A prominent black House Democrat told President Trump Wednesday that his administration must investigate voter suppression along with voter fraud, and told reporters after the meeting that the president “got it.”

“He seemed to get it, to understand that you cannot have research done on voting in the United States without dealing with voter suppression,” said Rep. Elijah Cummings, Maryland Democrat. “I think he got it. “

The lawmaker also told the president that his comments about “carnage” and poverty in black communities were “hurtful.” And he told reporters later that he wished he’d had time in the meeting to chide Mr. Trump for accusing President Obama of wiretapping his campaign phones.

Mr. Cummings, a member of the Congressional Black Caucus and top Democrat on the House Oversight Committee, met with the president at the White House Wednesday afternoon about lowering the cost of prescription drug prices. He said he raised the issue of voter suppression in light of Mr. Trump’s assertions that voter fraud cost him millions of votes in the presidential election.

The president has appointed Vice President Mike Pence to lead a government task force to investigate voter fraud. But Mr. Cummings said he told the president that the probe will be meaningless unless it examines partisan efforts to keep minorities from voting.

“I told him that I thought voting fraud is all but nonexistent,” Mr. Cummings said later. “The thing that we do know is a problem is voter suppression, and that you cannot have any kind of reasonable investigation of voting in the United States unless you deal with that issue. I think he got it.”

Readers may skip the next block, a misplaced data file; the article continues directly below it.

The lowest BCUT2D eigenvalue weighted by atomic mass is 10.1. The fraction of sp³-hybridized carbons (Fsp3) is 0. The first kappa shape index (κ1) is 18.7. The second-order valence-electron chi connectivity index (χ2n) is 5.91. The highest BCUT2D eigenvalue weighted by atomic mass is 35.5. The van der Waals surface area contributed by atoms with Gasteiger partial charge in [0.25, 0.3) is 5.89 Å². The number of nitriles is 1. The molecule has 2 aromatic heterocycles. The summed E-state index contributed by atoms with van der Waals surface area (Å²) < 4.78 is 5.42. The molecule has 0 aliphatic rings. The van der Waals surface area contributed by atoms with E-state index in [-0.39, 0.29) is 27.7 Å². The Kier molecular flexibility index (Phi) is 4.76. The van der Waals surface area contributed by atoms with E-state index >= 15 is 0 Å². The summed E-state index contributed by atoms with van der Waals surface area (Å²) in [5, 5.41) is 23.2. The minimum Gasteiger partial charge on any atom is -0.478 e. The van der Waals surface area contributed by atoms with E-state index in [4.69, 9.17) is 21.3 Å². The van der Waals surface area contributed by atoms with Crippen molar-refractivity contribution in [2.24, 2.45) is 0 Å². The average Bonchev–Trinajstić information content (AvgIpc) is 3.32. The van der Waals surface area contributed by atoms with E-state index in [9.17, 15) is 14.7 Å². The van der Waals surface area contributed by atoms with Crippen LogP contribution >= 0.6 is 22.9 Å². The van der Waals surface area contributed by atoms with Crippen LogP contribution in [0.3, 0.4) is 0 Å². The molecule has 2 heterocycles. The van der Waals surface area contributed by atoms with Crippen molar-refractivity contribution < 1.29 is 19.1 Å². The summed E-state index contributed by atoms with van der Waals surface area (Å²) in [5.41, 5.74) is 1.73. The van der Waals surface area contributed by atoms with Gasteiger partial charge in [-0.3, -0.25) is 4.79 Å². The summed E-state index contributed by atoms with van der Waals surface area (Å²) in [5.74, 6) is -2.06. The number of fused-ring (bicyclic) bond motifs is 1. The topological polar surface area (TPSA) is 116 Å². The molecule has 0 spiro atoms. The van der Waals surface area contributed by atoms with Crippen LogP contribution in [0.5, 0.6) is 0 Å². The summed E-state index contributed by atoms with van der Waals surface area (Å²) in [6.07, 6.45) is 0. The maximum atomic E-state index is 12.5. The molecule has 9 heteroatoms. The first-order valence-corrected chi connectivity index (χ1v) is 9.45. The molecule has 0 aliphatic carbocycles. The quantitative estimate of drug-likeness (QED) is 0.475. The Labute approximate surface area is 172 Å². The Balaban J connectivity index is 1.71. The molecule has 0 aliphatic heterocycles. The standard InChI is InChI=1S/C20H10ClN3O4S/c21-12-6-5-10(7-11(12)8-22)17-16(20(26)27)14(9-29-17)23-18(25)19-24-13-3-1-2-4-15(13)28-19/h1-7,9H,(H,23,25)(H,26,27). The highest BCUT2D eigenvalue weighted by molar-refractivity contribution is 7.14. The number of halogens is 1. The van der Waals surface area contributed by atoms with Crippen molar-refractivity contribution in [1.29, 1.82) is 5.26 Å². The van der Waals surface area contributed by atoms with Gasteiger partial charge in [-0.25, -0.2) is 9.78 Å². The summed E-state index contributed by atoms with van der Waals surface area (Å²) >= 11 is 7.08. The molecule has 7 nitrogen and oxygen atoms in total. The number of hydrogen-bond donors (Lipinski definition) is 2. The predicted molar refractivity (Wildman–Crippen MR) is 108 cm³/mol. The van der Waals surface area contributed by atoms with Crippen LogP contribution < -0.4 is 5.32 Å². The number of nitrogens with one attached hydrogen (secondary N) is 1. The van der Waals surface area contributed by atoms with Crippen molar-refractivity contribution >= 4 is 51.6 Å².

A resident of Baltimore, Mr. Cummings also confronted the president about his comments that black communities are suffering. During the campaign, Mr. Trump pledged to rebuild inner cities “because our African-American communities are absolutely in the worst shape that they’ve ever been in before.”

“I said ‘I don’t know whether anyone has ever said this to you, but most of the African-American communities are doing very good,’” Mr. Cummings told reporters. “When we hear those words about carnage, and we’re living in depressed situations, I told him that it was very hurtful for people. Our children are being raised and we’re doing fine, our neighborhoods are doing great. All neighborhoods have some kind of problems. I think he got it. Where he goes from there, I don’t know. But I could not come out of this meeting without raising those issues.”

The president has often cited the example of Chicago, with its soaring murder rate and gun violence, as a city in need of help.

Mr. Cummings said he told Mr. Trump, “‘I’ve been living in the inner city of Baltimore for some 35 years in the same house, and that I think it would be good for him to acknowledge that most African-American people are doing very, very well.’ We certainly welcome his efforts to improve our communities.”

The lawmaker said he didn’t have time to bring up Mr. Trump’s claims that Mr. Obama wiretapped his phones last year.

“You do the best you can with the time that you have,” Mr. Cummings said. “If I had time, I would have told him that I would appreciate if he wouldn’t say things like that about President Obama. He’s one of the most honorable men that I’ve ever met.”

Mr. Trump met last month with dozens of presidents of historically black colleges and universities as part of his push to improve education overall. The president signed an executive order moving oversight of those schools from the Education Department to the White House.

Mr. Cummings said the president told him that the HBCU leaders “never asked” him for more government funding.

“The HBCUs need money,” Mr. Cummings said. “He said they never asked. So I asked that he help those historically black colleges and universities. He said he would work on that.”